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5 Surprising Facts About Identity Theft

Identity theft shocks us all when it happens, but it should not be a surprise when there’s a new victim every two seconds!

That said, there are many things about identity theft that catch people off guard.

Five facts that might surprise you include:

1) New borrowers are still high risk victims

New borrowers have this false belief that identity theft will not affect them. The truth is that this crime happens to everyone; even minors get their identity stolen. It’s not hard to create fraudulent bank accounts and credit cards. With endless ways to cash out stolen funds, thieves are not picky about who they attack.

Since you are a new borrower, you will not have a FICO score to track. This makes it a little harder to know when your identity gets stolen. But, Credit Karma recently announced a new, free service for thin credit files. If you want to establish credit without becoming a victim of fraud, then this is an invaluable asset that’s well worth trying out.

Using a credit monitoring service from the start is a great idea. Not only does it help with building credit, but you will also be able to catch identity fraud right away!

2) Your e-mail inbox might be the entry point

If your e-mail gets breached, what will the intruder see?

Many are guilty of leaving pieces of sensitive information in their e-mail inbox. People do this without realizing, and many tidbits of private information add up over time. Sooner or later, there are enough pieces to piece together that the hacker can steal your identity.

An e-mail cleanup should be done at least every now and then. Either delete all your e-mails, or remove by searching specific keywords. You can scan your inbox for terms like “password” and “registration” for example, to get an idea of what you might want to delete.

In most cases, people fail to hide their mailing information, and their registration details. The latter might grant access to more credit card information once the third-party site gets breached. Either way, your inbox needs to stay clean to avoid giving criminals a dangerous advantage.

3) Victims can lose a lot of their own money

Identity theft victims face an average of $1,000 in identity restoration costs. On top of this cost is a big, hidden expense – the 100’s of hours you spend fixing your identity. It also ignores the big step back your credit score takes. So, do not ever think these problems just go away on their own without affecting the victim.

To put it simple, there is a lot at stake when someone becomes the victim of identity theft. It’s not uncommon to see a borrower pay off the bad debt, just to prevent other problems. This might patch the problem in the short-term, but more fraud will happen. Any case of identity theft needs a full resolve from day one, so every victim faces the same losses.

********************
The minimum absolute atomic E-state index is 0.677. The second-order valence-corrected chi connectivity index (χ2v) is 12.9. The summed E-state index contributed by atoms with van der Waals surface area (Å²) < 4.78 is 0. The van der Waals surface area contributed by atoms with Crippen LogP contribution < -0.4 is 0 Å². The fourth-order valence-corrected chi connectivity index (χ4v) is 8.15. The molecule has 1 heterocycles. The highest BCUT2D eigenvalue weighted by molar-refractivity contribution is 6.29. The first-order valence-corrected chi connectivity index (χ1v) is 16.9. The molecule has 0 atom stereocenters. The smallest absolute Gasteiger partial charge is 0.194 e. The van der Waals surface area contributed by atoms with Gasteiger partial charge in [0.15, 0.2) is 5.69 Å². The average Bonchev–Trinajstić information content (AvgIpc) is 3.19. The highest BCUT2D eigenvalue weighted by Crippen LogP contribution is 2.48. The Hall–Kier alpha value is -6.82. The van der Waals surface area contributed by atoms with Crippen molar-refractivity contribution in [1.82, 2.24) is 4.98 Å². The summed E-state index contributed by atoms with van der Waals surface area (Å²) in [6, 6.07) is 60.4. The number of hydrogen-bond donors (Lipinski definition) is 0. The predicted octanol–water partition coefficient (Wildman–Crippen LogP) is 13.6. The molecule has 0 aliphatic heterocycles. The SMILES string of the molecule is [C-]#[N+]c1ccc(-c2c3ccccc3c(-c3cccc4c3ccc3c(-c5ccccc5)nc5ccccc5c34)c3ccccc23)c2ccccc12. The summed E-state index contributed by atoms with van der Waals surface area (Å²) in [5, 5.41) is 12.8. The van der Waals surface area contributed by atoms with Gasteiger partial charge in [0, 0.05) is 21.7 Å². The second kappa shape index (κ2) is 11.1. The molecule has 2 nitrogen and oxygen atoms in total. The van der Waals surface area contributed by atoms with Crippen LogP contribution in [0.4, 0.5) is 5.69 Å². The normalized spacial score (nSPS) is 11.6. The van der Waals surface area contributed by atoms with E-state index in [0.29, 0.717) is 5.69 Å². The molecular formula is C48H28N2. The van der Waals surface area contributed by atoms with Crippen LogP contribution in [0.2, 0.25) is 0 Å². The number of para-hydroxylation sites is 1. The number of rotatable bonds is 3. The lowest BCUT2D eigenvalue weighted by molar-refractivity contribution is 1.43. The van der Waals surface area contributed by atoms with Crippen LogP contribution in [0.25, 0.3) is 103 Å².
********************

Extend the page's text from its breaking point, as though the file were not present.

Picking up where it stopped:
That said, the total loss of an identity theft case will vary depending on the situation. For example, you might lose $60,000 to identity fraud, but only be responsible for $5,000 of it because of your bank’s policy. You might have all your losses covered for you, or you could be 100% responsible for the illegitimate debts.

In 2012, the BJS claimed that 14% of victims faced an out-of-pocket loss. The report showed that approximately 18% of identity theft victims that pay out of pocket will incur a loss of $1,000 or more. While most victims never end up paying a large amount, there are a few cases where the victim loses a fortune.

4) Everyone is a potential identity theft victim

You do not need to have any open credit lines to have something to lose. The fraudsters can open up new accounts in your name. There is always another way for them to cash out, while holding you liable for the crime.

Just think about all the different things you do in a day. Many could support an identity theft situation. You get up and go for a coffee that’s paid for on your credit card, so you risk having your card info stolen. It just takes one rogue employee deciding to install a card skimmer into their machine, and your identity is gone. You even have to risk your credit card numbers when reserving a hotel room.

It’s important to open your eyes to the high level of risk surrounding identity theft. There are many ways to pull off this crime, at a profit, so criminals never fail to capitalize. You must be quick on your toes, and always working on your defense.

5) Old credit card transactions can haunt you

Identity fraud is often done by stealing information from credit card owners. In most cases, the transaction gets done months or years before the fraud begins. This is especially true when looking at how criminals perform identity theft online. For example, a criminal might hack a store you shopped at a few years back, where your credit card info is still on file. If your card information is the same now, they can make a quick copy and cash in at your expense.

Customers can have their credit card information stolen through skimming devices. This was clear during Target’s security breach, which affected close to 70 million individuals. For some, the damage took forever to take effect. Yet, the old credit card uses were still disastrous, even years after the fact.

For this reason, it’s good to watch out for new payment processors that improve your card security. If your favorite store starts accepting PayPal or Google Wallet, you might prefer paying from your card to them. This eliminates the repeat risks you take when paying at many different online shops. As there are many digital wallets that work on point-of-sale systems, you can also find alternatives in real life.

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